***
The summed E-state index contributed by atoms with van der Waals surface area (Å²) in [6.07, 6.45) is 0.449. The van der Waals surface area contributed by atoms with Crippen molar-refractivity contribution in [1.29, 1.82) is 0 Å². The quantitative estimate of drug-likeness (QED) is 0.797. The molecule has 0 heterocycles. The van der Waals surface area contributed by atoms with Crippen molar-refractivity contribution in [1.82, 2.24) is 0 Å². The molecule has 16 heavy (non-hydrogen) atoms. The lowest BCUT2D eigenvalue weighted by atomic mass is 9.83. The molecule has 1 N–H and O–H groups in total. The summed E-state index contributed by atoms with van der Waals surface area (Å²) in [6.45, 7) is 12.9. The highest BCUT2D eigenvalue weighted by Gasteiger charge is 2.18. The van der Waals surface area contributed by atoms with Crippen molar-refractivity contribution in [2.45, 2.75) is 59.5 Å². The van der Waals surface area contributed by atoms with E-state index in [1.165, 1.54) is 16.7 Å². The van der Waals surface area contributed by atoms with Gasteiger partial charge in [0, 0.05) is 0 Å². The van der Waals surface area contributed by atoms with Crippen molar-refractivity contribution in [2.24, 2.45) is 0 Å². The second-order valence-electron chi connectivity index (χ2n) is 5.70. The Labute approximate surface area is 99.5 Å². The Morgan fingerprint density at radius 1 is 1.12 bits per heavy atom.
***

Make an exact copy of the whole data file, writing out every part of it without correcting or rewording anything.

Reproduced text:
The summed E-state index contributed by atoms with van der Waals surface area (Å²) in [6.07, 6.45) is 0.449. The van der Waals surface area contributed by atoms with Crippen molar-refractivity contribution in [1.29, 1.82) is 0 Å². The quantitative estimate of drug-likeness (QED) is 0.797. The molecule has 0 heterocycles. The van der Waals surface area contributed by atoms with Crippen molar-refractivity contribution in [1.82, 2.24) is 0 Å². The molecule has 16 heavy (non-hydrogen) atoms. The lowest BCUT2D eigenvalue weighted by atomic mass is 9.83. The molecule has 1 N–H and O–H groups in total. The summed E-state index contributed by atoms with van der Waals surface area (Å²) in [6.45, 7) is 12.9. The highest BCUT2D eigenvalue weighted by Gasteiger charge is 2.18. The van der Waals surface area contributed by atoms with Crippen molar-refractivity contribution in [2.45, 2.75) is 59.5 Å². The van der Waals surface area contributed by atoms with E-state index in [1.165, 1.54) is 16.7 Å². The van der Waals surface area contributed by atoms with Gasteiger partial charge in [0, 0.05) is 0 Å². The van der Waals surface area contributed by atoms with Crippen molar-refractivity contribution in [2.24, 2.45) is 0 Å². The second-order valence-electron chi connectivity index (χ2n) is 5.70. The Labute approximate surface area is 99.5 Å². The Morgan fingerprint density at radius 1 is 1.12 bits per heavy atom.